The objective of this SQL Server tutorial is to teach you how to include non-key columns in an index to improve query performance.
What is SQL Server Index with Included Columns?
The ability to include additional non-key columns in an index to augment its capacity was introduced in SQL Server from SQL Server 2005. The inclusion of non-key columns benefits query processing by eliminating the need to consult multiple indexes or the main table. It does so by making all the relevant column data available in the index. Normally SQL server gets some of the required column values from the index and for the remaining column values it has to do a key lookup on the main table or the default clustered index which is costly both in terms of resources and time. An index including the relevant non-key columns eliminates that extra work.
An Index with Included Columns can only be created on a nonclustered index. The non-key columns which are included are those which are most frequently queried along with the key column.
SQL Server Index with Included Columns Syntax
The basic syntax of the command to create a non-clustered index including non-key columns is as below.
CREATE NONCLUSTERED INDEX index_name
In this syntax,
- NONCLUSTERED – this NONCLUSTERED keyword is optional. Even if nothing is specified SQL Server will interpret it as request to create a NONCLUSTERED index and create one.
- column_list – comma separated list of key columns. It might be a single column or more than one.
- INCLUDE – SQL keyword to include additional columns in an index.
- included_column_list – comma separated list of additional or non-key columns. It might be a single column or more than one.
SQL Server Index with Included Columns Simple
Let us consider a table called customer which contains basic customer information. The table is represented below. The custid column in the table is the primary key and has a default clustered index associated with it. The email column contains customer email ids which is frequently queried and on which we will base our example.
Suppose we generate the estimated query execution plan for the below query to fetch a row of information for a particular customer with the email id ‘email@example.com’.
SELECT fname, lname, email
The query execution plan will be as below. We can see from it that it does an index scan of the default primary index which is the only index available.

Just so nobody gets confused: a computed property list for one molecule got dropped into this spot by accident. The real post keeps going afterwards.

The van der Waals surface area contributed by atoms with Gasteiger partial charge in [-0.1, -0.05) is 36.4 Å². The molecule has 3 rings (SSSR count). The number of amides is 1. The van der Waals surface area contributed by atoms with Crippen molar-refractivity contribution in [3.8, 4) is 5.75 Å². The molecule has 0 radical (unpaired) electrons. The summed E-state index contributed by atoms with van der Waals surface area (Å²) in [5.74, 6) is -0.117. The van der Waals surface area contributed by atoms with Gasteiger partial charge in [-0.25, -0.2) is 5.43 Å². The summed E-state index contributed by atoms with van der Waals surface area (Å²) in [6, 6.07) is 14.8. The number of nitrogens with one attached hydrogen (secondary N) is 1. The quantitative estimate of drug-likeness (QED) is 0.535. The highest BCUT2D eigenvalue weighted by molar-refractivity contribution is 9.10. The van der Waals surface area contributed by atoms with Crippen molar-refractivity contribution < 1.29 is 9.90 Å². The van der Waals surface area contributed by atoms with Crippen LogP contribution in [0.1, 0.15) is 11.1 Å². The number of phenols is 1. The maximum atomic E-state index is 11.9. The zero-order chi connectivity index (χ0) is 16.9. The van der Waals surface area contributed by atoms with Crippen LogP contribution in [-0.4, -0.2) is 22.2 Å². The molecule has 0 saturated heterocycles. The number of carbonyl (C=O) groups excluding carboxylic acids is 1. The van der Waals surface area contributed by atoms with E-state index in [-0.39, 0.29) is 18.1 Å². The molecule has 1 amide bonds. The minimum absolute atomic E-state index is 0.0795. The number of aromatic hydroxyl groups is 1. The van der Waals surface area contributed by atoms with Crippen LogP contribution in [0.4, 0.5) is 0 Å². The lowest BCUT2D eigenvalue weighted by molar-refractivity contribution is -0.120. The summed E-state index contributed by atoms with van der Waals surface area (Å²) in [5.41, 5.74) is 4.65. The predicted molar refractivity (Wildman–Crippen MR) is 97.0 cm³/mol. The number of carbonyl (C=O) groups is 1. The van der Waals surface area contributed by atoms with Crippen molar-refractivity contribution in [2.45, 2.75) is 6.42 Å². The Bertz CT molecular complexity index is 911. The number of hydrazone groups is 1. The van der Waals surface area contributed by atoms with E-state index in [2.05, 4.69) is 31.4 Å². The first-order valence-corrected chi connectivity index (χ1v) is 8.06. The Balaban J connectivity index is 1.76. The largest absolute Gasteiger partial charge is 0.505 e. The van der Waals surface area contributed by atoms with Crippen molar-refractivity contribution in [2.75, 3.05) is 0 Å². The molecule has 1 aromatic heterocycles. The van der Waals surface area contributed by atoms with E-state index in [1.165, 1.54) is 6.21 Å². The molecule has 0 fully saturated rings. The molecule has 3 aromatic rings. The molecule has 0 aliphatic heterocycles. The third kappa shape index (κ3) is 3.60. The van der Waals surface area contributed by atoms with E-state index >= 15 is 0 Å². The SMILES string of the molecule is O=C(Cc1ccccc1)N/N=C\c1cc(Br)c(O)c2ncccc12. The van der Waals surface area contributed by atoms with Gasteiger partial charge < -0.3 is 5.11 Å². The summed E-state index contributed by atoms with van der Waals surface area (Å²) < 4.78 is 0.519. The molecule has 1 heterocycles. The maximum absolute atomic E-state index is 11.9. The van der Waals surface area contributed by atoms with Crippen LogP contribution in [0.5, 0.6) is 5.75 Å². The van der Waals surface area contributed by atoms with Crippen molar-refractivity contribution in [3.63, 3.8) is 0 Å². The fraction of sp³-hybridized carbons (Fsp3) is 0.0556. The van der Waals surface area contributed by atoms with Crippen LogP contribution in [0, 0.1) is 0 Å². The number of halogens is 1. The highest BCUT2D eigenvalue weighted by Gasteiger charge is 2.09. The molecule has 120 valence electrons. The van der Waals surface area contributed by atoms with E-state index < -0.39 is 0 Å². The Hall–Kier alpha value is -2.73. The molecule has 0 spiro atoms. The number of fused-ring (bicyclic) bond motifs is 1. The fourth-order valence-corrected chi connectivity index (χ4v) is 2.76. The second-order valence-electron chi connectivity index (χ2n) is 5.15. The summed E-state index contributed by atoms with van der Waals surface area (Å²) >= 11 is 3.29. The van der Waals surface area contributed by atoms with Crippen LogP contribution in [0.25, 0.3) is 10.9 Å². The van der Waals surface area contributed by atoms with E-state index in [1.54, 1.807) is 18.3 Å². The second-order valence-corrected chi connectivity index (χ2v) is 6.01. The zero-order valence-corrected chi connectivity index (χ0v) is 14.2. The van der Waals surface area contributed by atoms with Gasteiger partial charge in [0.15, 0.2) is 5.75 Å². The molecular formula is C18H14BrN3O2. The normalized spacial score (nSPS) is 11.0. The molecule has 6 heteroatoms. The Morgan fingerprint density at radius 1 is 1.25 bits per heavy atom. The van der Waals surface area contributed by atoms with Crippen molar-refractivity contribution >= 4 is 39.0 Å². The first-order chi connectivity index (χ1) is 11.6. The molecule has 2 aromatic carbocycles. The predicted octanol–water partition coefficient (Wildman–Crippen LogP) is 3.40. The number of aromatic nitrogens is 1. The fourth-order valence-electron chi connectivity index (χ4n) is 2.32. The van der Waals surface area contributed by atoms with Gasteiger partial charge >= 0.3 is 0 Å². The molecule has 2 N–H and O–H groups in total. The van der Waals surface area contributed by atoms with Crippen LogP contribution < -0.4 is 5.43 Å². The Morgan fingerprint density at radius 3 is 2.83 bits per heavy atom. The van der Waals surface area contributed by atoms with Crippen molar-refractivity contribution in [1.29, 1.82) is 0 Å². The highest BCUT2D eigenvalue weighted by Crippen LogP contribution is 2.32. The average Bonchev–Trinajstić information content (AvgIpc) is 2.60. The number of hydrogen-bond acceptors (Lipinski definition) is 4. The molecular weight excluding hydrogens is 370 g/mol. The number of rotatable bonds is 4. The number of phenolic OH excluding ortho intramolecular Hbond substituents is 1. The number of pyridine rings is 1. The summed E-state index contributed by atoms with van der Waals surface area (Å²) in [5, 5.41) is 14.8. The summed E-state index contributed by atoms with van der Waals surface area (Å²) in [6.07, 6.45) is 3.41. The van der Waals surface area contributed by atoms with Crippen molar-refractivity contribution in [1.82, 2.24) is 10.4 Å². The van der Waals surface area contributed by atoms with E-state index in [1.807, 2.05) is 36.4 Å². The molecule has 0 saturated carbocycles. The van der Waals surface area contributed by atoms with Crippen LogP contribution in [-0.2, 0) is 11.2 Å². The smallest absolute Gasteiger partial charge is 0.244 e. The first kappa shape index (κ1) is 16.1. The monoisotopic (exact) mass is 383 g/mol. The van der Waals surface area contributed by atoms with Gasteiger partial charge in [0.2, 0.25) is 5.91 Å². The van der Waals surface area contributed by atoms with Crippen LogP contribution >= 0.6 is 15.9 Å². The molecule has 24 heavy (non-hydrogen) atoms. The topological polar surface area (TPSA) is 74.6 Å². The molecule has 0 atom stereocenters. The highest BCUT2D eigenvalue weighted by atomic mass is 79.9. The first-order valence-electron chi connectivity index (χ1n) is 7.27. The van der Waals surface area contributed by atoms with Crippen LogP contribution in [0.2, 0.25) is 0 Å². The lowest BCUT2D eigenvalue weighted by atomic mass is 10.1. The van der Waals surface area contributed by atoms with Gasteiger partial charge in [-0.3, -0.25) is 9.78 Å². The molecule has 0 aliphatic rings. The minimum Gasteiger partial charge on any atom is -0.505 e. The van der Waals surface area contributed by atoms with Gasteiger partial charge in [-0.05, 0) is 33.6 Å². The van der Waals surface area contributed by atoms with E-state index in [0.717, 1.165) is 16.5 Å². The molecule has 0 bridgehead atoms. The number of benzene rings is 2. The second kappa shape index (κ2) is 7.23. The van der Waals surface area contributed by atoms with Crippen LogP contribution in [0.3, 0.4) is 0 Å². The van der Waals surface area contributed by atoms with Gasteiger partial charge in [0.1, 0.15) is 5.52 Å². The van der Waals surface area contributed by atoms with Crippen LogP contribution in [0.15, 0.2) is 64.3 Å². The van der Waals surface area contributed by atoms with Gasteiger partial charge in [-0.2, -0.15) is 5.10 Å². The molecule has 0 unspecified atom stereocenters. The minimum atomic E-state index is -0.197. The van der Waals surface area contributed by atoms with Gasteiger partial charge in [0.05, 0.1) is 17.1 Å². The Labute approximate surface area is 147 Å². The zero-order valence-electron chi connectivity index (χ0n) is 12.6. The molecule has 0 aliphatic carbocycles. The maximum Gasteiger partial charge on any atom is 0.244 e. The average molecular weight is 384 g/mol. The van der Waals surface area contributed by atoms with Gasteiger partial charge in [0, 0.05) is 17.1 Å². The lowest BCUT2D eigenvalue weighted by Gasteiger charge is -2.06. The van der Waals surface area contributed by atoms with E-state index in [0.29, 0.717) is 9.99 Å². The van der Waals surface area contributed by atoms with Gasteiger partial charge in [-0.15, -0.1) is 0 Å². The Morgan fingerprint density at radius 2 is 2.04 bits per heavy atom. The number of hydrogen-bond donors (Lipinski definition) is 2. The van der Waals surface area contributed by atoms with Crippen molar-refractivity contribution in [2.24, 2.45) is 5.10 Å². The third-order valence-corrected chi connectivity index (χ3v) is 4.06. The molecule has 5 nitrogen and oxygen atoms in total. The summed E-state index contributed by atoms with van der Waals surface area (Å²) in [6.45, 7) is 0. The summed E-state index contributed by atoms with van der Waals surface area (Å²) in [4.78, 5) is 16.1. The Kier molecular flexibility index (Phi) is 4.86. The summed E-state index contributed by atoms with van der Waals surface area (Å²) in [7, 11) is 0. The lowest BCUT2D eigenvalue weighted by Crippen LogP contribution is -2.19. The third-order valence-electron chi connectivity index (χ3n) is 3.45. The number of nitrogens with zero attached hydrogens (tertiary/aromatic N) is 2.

Query Execution Plan
We know that a scan is costlier and slower as it has to go through all the records in the index or table. So to improve the situation we will create a non-clustered index including the fname and lname columns in the index.
Creating the Nonclustered Index with Included Columns
The below command creates a nonclustered index called ix_email_additional with the fname and lname columns included as non-key columns on the customer table.
CREATE NONCLUSTERED INDEX ix_email_additional
INCLUDE (fname, lname);
The same can also be created from the SSMS (SQL Server Management Studio) GUI in the following steps.
- Right click in the Index node under the customer table in Object Explorer and select New Index – > Non-Clustered Index.
2) In the General tab of the New Index dialog box that will open, type in the name of the index in the Index Name textbox. Then go to the Index Key Columns tab on the middle of the dialog and add the key column email using the Add button on the right as shown in the figure below.
3) Once added it will show in the window as below.
4) Then go to the Included Columns tab and add the fname and lname column by clicking on the Add button in the exact same manner as you did before.
5) Once added it will show up in the main dialog. You can then complete the process by clicking on the OK button to create the new non-clustered index with the selected non-key columns and it will be created.
You can check the newly index using below T-SQL command or from the SSMS GUI as follows.
EXEC SP_HELPINDEX customer;
|ix_email_additional||nonclustered located on PRIMARY|
|PK_customer||clustered, unique, primary key located on PRIMARY||custid|
Checking the New Index in Action
Now let us generate the estimated query execution plan for the above query with the new index in place. As we can see from the screenshot this time the query execution plan is different and it is using an index seek on the newly created non-clustered index with included columns. So we can see the difference it makes.
Query Execution Plan
Getting things in perspective
However, if we change the query as below and generate the query execution plan for the same, we will see a different plan.
SELECT * FROM customer WHERE firstname.lastname@example.org';
Query Execution Plan
In the above plan we can see that SQL Server will first do a seek on the non-clustered index with the included columns and then it will do a key lookup (i.e. lookup required columns values corresponding to the key from another index or the main table where the data exists) on the default clustered index. This is because the non-clustered index does not contain the values for the other columns (i.e. city, contact) required by the query as the query is a SELECT * query to fetch the column values of all columns for customer with email id ‘email@example.com’. The query result is displayed below.